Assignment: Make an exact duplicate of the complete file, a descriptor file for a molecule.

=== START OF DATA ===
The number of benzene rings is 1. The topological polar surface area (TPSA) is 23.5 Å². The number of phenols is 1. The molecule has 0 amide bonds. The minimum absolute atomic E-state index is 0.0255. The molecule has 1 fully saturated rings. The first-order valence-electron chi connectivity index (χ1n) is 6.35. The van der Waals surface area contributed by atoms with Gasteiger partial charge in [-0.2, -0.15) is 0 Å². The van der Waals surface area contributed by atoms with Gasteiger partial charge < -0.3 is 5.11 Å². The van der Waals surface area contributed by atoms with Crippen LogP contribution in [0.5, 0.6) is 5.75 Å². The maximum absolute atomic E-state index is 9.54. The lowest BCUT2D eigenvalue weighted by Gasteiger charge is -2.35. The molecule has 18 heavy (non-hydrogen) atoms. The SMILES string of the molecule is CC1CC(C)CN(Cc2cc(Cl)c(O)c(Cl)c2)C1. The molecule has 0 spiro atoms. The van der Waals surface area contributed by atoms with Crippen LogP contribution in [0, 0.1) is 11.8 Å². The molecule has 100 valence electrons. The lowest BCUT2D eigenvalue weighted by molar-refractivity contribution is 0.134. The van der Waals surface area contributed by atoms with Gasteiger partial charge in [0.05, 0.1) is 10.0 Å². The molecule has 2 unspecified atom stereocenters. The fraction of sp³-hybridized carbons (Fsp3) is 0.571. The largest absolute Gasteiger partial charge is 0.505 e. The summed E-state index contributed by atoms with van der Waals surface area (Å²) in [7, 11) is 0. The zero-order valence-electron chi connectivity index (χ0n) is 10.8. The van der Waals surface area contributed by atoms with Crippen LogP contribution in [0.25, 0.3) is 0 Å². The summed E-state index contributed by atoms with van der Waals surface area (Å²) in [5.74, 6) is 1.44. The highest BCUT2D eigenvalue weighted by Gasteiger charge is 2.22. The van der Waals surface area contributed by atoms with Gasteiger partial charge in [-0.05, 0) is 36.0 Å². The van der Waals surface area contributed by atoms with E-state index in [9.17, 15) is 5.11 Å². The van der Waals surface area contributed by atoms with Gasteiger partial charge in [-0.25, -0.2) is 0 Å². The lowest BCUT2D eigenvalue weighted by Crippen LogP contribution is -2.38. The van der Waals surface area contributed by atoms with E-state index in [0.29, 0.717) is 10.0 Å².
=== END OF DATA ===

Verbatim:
The number of benzene rings is 1. The topological polar surface area (TPSA) is 23.5 Å². The number of phenols is 1. The molecule has 0 amide bonds. The minimum absolute atomic E-state index is 0.0255. The molecule has 1 fully saturated rings. The first-order valence-electron chi connectivity index (χ1n) is 6.35. The van der Waals surface area contributed by atoms with Gasteiger partial charge in [-0.2, -0.15) is 0 Å². The van der Waals surface area contributed by atoms with Gasteiger partial charge < -0.3 is 5.11 Å². The van der Waals surface area contributed by atoms with Crippen LogP contribution in [0.5, 0.6) is 5.75 Å². The maximum absolute atomic E-state index is 9.54. The lowest BCUT2D eigenvalue weighted by Gasteiger charge is -2.35. The molecule has 18 heavy (non-hydrogen) atoms. The SMILES string of the molecule is CC1CC(C)CN(Cc2cc(Cl)c(O)c(Cl)c2)C1. The molecule has 0 spiro atoms. The van der Waals surface area contributed by atoms with Crippen LogP contribution in [0, 0.1) is 11.8 Å². The molecule has 100 valence electrons. The lowest BCUT2D eigenvalue weighted by molar-refractivity contribution is 0.134. The van der Waals surface area contributed by atoms with Gasteiger partial charge in [0.05, 0.1) is 10.0 Å². The molecule has 2 unspecified atom stereocenters. The fraction of sp³-hybridized carbons (Fsp3) is 0.571. The largest absolute Gasteiger partial charge is 0.505 e. The summed E-state index contributed by atoms with van der Waals surface area (Å²) in [7, 11) is 0. The zero-order valence-electron chi connectivity index (χ0n) is 10.8. The van der Waals surface area contributed by atoms with Crippen LogP contribution in [0.25, 0.3) is 0 Å². The summed E-state index contributed by atoms with van der Waals surface area (Å²) in [5.74, 6) is 1.44. The highest BCUT2D eigenvalue weighted by Gasteiger charge is 2.22. The van der Waals surface area contributed by atoms with Gasteiger partial charge in [-0.05, 0) is 36.0 Å². The van der Waals surface area contributed by atoms with E-state index in [9.17, 15) is 5.11 Å². The van der Waals surface area contributed by atoms with Gasteiger partial charge in [-0.25, -0.2) is 0 Å². The lowest BCUT2D eigenvalue weighted by Crippen LogP contribution is -2.38. The van der Waals surface area contributed by atoms with E-state index in [0.29, 0.717) is 10.0 Å².